The truth of the matter is that printing your own gun is still both more expensive and more difficult that making one using conventional gunsmithing/fabrication methods. The fact that anyone handy with a lathe can make a rifle has never been a convincing argument on any side of the gun control debate.

    Stating "if everyone can print off their own guns, there's little point in gun control regulation" Is about as useful as stating "if everyone can grow their own pot there's little point drug legislation" or "if everyone brew their own beer, there's little point in taxing alcohol".
  • Re: Houses

    How would one of them stand under normal conditions.

    I live in an urban area where the houses on most streets are subject to quakes induced by traffic of heavy vehicles. Define that as meaning any vehicle bigger than a medium commercial vehicle which can cause your present house to shake as it passes by. And also add what the big tractor-trailers and city and intercity buses do and I see those houses not lasting more than six months.

    Now let's talk about "real" earthquakes. Real seismic events would bring such a house down so fast, it scares me to even think about it.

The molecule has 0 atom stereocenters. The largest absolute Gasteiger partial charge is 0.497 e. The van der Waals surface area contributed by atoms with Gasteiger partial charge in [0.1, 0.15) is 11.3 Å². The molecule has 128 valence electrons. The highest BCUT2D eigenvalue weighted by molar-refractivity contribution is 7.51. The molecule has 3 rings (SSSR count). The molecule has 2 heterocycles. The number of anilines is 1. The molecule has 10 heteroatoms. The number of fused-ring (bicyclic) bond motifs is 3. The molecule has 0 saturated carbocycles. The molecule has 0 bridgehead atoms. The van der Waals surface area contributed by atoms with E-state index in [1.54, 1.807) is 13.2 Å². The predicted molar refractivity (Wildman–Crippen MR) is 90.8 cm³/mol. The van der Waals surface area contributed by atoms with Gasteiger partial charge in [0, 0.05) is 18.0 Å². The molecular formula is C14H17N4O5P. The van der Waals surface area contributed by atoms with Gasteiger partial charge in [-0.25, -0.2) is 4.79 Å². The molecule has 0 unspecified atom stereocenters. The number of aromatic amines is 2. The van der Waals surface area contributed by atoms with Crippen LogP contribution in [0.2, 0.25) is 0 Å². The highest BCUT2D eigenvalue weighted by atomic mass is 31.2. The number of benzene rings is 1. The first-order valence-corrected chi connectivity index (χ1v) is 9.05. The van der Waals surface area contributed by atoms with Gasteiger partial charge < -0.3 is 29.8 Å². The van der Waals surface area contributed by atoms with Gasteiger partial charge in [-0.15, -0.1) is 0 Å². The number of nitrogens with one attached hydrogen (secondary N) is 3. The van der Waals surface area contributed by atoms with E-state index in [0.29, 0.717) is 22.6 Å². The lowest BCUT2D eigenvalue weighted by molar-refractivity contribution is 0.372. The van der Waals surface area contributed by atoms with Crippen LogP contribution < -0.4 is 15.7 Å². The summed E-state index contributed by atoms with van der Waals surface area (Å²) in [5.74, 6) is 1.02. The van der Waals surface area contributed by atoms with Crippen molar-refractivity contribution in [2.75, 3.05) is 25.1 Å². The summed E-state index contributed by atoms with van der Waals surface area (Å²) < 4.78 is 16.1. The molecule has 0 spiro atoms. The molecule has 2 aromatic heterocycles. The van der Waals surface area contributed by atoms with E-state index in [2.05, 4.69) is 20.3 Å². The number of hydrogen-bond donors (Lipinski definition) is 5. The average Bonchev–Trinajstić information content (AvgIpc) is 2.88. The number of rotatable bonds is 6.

So would I live in one of those?

  • Thanks, Charlie

    You do a great job covering the world of 3D printing in all its aspects. It's good to read about a developing technology and the ways it's being put to use for the good and less good of people around the world in such a positive light.

    I especially loved the coverage on the development and use of replacement body parts and prosthetics. I know this will be a boon to those who need them and will bring down the cost of the devices while making them more fitted to the individual at less cost to the manufacturers.
  • 3d printed humans and life sized mario kart

    I'll be blown to the Max if this happened.
    Raleigh Brecht
  • Not the safest for whom?

    Government? Criminals?